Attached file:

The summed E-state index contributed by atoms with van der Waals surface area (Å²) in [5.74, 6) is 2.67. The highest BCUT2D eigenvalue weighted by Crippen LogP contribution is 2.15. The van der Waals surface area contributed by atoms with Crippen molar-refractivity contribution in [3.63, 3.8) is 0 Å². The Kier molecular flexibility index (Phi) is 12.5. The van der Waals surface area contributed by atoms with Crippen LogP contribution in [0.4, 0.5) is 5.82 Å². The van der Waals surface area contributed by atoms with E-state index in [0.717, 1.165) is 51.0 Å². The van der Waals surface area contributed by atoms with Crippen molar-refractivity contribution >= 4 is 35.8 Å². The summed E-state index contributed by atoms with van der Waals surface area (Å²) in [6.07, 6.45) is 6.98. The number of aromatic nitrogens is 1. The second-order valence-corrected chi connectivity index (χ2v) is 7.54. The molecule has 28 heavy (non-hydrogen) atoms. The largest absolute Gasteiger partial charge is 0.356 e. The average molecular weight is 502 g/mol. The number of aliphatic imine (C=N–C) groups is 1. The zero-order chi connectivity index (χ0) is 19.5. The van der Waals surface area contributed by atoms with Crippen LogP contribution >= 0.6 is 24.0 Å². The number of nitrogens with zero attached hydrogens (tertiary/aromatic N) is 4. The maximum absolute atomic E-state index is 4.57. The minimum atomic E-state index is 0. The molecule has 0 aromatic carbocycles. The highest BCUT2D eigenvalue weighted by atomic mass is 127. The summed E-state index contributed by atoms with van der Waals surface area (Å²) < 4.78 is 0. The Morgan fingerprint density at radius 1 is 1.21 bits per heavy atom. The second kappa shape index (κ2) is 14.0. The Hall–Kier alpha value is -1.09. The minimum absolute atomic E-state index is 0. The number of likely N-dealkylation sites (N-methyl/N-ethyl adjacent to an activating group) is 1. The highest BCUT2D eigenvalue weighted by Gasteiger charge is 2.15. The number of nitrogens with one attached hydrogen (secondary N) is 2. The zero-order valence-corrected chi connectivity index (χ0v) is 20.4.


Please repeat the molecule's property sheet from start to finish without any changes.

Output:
The summed E-state index contributed by atoms with van der Waals surface area (Å²) in [5.74, 6) is 2.67. The highest BCUT2D eigenvalue weighted by Crippen LogP contribution is 2.15. The van der Waals surface area contributed by atoms with Crippen molar-refractivity contribution in [3.63, 3.8) is 0 Å². The Kier molecular flexibility index (Phi) is 12.5. The van der Waals surface area contributed by atoms with Crippen LogP contribution in [0.4, 0.5) is 5.82 Å². The van der Waals surface area contributed by atoms with E-state index in [0.717, 1.165) is 51.0 Å². The van der Waals surface area contributed by atoms with Crippen molar-refractivity contribution >= 4 is 35.8 Å². The summed E-state index contributed by atoms with van der Waals surface area (Å²) in [6.07, 6.45) is 6.98. The number of aromatic nitrogens is 1. The second-order valence-corrected chi connectivity index (χ2v) is 7.54. The molecule has 28 heavy (non-hydrogen) atoms. The largest absolute Gasteiger partial charge is 0.356 e. The average molecular weight is 502 g/mol. The number of aliphatic imine (C=N–C) groups is 1. The zero-order chi connectivity index (χ0) is 19.5. The van der Waals surface area contributed by atoms with Crippen LogP contribution >= 0.6 is 24.0 Å². The number of nitrogens with zero attached hydrogens (tertiary/aromatic N) is 4. The maximum absolute atomic E-state index is 4.57. The minimum atomic E-state index is 0. The molecule has 0 aromatic carbocycles. The highest BCUT2D eigenvalue weighted by atomic mass is 127. The summed E-state index contributed by atoms with van der Waals surface area (Å²) < 4.78 is 0. The Morgan fingerprint density at radius 1 is 1.21 bits per heavy atom. The second kappa shape index (κ2) is 14.0. The Hall–Kier alpha value is -1.09. The minimum absolute atomic E-state index is 0. The number of likely N-dealkylation sites (N-methyl/N-ethyl adjacent to an activating group) is 1. The highest BCUT2D eigenvalue weighted by Gasteiger charge is 2.15. The number of nitrogens with one attached hydrogen (secondary N) is 2. The zero-order valence-corrected chi connectivity index (χ0v) is 20.4.